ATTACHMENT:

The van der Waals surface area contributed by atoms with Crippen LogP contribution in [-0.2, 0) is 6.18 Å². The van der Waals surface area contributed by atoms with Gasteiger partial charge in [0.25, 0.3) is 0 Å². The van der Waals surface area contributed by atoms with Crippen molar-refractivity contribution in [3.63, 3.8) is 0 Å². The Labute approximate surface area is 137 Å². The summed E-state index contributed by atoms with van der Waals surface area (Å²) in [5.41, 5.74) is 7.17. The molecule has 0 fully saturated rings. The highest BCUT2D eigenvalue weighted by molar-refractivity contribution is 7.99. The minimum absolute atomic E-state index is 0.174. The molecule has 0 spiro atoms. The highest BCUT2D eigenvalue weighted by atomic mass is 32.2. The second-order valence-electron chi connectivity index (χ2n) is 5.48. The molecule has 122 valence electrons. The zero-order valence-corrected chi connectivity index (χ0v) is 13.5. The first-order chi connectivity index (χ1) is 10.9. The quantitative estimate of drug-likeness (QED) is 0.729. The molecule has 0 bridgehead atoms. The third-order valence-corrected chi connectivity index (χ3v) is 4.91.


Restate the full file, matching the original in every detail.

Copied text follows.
The van der Waals surface area contributed by atoms with Crippen LogP contribution in [-0.2, 0) is 6.18 Å². The van der Waals surface area contributed by atoms with Gasteiger partial charge in [0.25, 0.3) is 0 Å². The van der Waals surface area contributed by atoms with Crippen molar-refractivity contribution in [3.63, 3.8) is 0 Å². The Labute approximate surface area is 137 Å². The summed E-state index contributed by atoms with van der Waals surface area (Å²) in [5.41, 5.74) is 7.17. The molecule has 0 fully saturated rings. The highest BCUT2D eigenvalue weighted by molar-refractivity contribution is 7.99. The minimum absolute atomic E-state index is 0.174. The molecule has 0 spiro atoms. The highest BCUT2D eigenvalue weighted by atomic mass is 32.2. The second-order valence-electron chi connectivity index (χ2n) is 5.48. The molecule has 122 valence electrons. The zero-order valence-corrected chi connectivity index (χ0v) is 13.5. The first-order chi connectivity index (χ1) is 10.9. The quantitative estimate of drug-likeness (QED) is 0.729. The molecule has 0 bridgehead atoms. The third-order valence-corrected chi connectivity index (χ3v) is 4.91.